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Galería Hanbell


Musa salvaje

Artista: Susanne Tabet

Con sede en Virginia, EE. UU.

Retratos femeninos expresivos abstractos


Artista: Susanne Tabet

Con sede en Virginia, EE. UU.

Instagram: @

Estoy abierto a colaboraciones.

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What do you aim to say by the themes in your work?

I try not to convolute my work with too many meanings. I like to think that 'good' art is accessible, visually and emotionally. My ultimate goal is for the themes in my pieces to be readily apparent without the need for a college degree to get there. Granted, that’s an artistic choice in itself, one that asks the viewer to relate back to their childhood—before art doubled as an intellectual task. If it says anything overall, it’s “don’t take yourself too seriously”. 

Where does your inspiration come from?

More often these days, I start my projects with a vision board on Pinterest, especially if I want to keep it digital. However, if I feel enough of a flow, I will work traditionally and almost entirely from memory. I find that this allows for a more dynamic range of characters, and is where the bulk of my creative work happens. As for specific inspirations, I feel that my prominent style most resembles American-cartoons, and perhaps was derived from shows I would watch on Cartoon Network growing up (Adventure Time, Chowder, Flapjack, etc). Plenty of visual motifs come up in my work for unknown reasons, such as swans or wobbly houses, the inspiration for which I am unsure. I think on some level this is inspired by symbology (more apparent in my use of stars, hearts, and peace-signs) or vague myth. As a Mexican-American artist, I particularly like to work with the Pre-Columbian past as a basis for inspiration. 

How would you describe your creative process?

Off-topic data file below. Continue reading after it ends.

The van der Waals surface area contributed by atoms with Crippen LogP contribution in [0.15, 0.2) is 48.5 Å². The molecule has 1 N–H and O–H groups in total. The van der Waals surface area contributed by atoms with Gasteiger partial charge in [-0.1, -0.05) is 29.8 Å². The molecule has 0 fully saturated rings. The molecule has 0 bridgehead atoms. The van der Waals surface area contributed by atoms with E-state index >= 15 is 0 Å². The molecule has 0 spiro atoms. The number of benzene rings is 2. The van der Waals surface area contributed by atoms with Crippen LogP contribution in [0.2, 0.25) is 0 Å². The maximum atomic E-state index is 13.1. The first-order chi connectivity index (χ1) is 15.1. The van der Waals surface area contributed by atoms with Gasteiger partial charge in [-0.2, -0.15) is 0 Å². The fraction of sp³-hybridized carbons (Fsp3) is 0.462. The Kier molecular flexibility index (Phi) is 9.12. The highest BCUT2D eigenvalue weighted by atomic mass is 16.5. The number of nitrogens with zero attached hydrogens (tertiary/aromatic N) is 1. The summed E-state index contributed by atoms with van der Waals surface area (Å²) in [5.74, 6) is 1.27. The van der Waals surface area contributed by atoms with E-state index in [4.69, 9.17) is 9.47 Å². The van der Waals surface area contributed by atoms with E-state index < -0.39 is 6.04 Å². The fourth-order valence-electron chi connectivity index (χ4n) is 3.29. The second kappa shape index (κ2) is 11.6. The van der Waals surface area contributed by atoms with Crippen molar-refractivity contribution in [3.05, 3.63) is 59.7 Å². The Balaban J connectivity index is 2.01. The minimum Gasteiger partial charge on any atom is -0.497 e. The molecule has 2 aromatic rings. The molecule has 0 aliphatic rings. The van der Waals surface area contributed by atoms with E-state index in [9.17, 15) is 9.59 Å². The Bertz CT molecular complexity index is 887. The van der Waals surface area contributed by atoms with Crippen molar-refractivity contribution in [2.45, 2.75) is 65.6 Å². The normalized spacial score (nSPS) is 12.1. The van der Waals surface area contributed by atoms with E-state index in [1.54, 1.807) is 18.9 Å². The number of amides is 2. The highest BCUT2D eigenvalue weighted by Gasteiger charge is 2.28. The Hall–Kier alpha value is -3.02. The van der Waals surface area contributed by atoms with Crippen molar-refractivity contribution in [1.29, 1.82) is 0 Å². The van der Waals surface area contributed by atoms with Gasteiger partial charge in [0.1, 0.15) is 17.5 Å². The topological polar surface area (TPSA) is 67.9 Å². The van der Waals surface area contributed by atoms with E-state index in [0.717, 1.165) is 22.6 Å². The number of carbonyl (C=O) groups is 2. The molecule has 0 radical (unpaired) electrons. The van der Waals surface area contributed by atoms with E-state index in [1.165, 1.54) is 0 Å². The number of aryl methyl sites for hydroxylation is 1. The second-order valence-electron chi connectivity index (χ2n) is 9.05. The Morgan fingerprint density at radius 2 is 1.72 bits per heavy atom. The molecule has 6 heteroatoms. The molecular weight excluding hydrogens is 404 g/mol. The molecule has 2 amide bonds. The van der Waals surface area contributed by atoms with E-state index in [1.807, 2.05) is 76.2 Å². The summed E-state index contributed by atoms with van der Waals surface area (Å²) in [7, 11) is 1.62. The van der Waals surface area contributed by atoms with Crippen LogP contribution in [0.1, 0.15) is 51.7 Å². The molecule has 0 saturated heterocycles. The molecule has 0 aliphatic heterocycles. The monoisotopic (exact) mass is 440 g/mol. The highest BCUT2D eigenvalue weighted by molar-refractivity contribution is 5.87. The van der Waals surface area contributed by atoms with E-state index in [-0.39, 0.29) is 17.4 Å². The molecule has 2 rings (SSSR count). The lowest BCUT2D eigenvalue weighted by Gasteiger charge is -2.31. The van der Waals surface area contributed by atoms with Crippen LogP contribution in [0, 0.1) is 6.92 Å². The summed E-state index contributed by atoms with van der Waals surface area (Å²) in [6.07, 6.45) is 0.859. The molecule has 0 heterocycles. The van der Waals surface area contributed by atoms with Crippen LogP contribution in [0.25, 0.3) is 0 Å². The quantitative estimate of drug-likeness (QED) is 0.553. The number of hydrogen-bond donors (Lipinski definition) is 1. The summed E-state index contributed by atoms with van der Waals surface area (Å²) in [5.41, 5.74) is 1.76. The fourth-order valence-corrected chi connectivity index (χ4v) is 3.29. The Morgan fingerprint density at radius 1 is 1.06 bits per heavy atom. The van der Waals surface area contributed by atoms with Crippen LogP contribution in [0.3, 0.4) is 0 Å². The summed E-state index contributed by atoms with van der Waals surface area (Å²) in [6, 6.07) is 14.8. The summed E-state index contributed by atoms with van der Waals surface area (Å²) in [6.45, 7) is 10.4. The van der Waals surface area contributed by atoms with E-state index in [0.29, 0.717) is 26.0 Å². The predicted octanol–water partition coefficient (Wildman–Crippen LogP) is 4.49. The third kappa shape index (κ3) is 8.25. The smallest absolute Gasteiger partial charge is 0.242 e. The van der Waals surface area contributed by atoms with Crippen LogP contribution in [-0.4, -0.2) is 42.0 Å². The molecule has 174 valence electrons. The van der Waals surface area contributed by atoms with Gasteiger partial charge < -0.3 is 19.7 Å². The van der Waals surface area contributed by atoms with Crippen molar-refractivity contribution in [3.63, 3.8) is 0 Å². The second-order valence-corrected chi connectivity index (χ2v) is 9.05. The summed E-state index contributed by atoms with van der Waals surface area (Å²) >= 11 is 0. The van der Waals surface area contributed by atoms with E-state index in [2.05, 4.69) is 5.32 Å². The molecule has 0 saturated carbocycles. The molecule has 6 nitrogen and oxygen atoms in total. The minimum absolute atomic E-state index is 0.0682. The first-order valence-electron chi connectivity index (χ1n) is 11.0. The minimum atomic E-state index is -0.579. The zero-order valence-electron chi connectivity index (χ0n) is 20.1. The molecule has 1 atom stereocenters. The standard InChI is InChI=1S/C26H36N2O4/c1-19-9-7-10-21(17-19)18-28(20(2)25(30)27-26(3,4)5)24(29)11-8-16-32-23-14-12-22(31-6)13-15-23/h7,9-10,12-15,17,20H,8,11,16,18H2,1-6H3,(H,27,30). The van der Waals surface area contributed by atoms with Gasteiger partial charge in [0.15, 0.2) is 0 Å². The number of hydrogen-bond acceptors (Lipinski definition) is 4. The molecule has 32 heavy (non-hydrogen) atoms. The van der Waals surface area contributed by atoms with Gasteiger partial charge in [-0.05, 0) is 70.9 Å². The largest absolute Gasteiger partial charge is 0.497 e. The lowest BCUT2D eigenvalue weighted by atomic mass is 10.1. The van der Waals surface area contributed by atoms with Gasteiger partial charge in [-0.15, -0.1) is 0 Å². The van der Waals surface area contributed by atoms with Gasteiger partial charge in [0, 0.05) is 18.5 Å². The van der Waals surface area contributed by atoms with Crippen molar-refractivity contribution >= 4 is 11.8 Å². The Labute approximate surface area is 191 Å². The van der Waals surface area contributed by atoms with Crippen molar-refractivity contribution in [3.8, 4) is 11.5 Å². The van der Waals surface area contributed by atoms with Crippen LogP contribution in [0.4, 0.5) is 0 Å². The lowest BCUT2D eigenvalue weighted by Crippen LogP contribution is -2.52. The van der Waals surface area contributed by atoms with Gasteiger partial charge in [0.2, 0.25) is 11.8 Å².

I would say playful, but sometimes frenzied. I enjoy making art in the company of others, ideas come more naturally to me if I'm criss-crossed on the floor watching shows or chatting in a park with a sketchbook across my lap. I try not to put too much pressure on myself to plan things out or maintain a consistent aesthetic. I’ll rip out a page if it doesn’t work, and move on. Despite my efforts to maintain an easy practice however, I can quickly work myself into a state where I draw through most of the night. I can feel ‘urgently’ about my projects for no good reason, and can get to a point where I don’t notice the same song playing on a loop for hours. I loathe the idea of leaving my work 'unfinished' and can never allow myself to let a project last more than 3-4 days.

What is integral to your work as an artist?

Color is essential to my work. I attempted to make black and white pieces recently, to submit to a few publications, but it didn’t work out with my style. I have never formally studied color theory, and have had minimal artistic training in general, but seem to have developed a better eye for color over time. It’s probably the practice. I adore coloring so much that I often think about adding color to sections of the composition before I finish my linework, which leads to a horrific amount of layers in my digital art (...working on it).

Do you have any experiences that have impacted your art?

Though more of a practice than an experience, drawing daily has tremendously changed my art. Before quarantine, I would find myself producing about 4-5 pieces a year, collages and things of the sort. I doodled often all throughout my school years, but now make it a habit to create a cohesive work each day, which has been more unimaginably helpful. My style is still developing, so I plan to keep churning out the goods.

What advice do you have for aspiring artists?

Art block is 100% understandable, but can be worked around. Try tracing something, even if just to throw it away after, or try to color it in yourself. Buy a cheap craft project to lower the stakes. Practice lines, checkerboards, anything. As a kid, I would tirelessly black out squares when bored in class, which helped me develop some motor control. If you’re willing to put more effort in, move to timed gesture drawings. Make yourself a Pinterest, Tiktok, or Instagram and try to foster some art envy to get yourself going. I also like to read art magazines to hear other artists talk about their work, such as Editorial Magazine or BOMB. Just do something!

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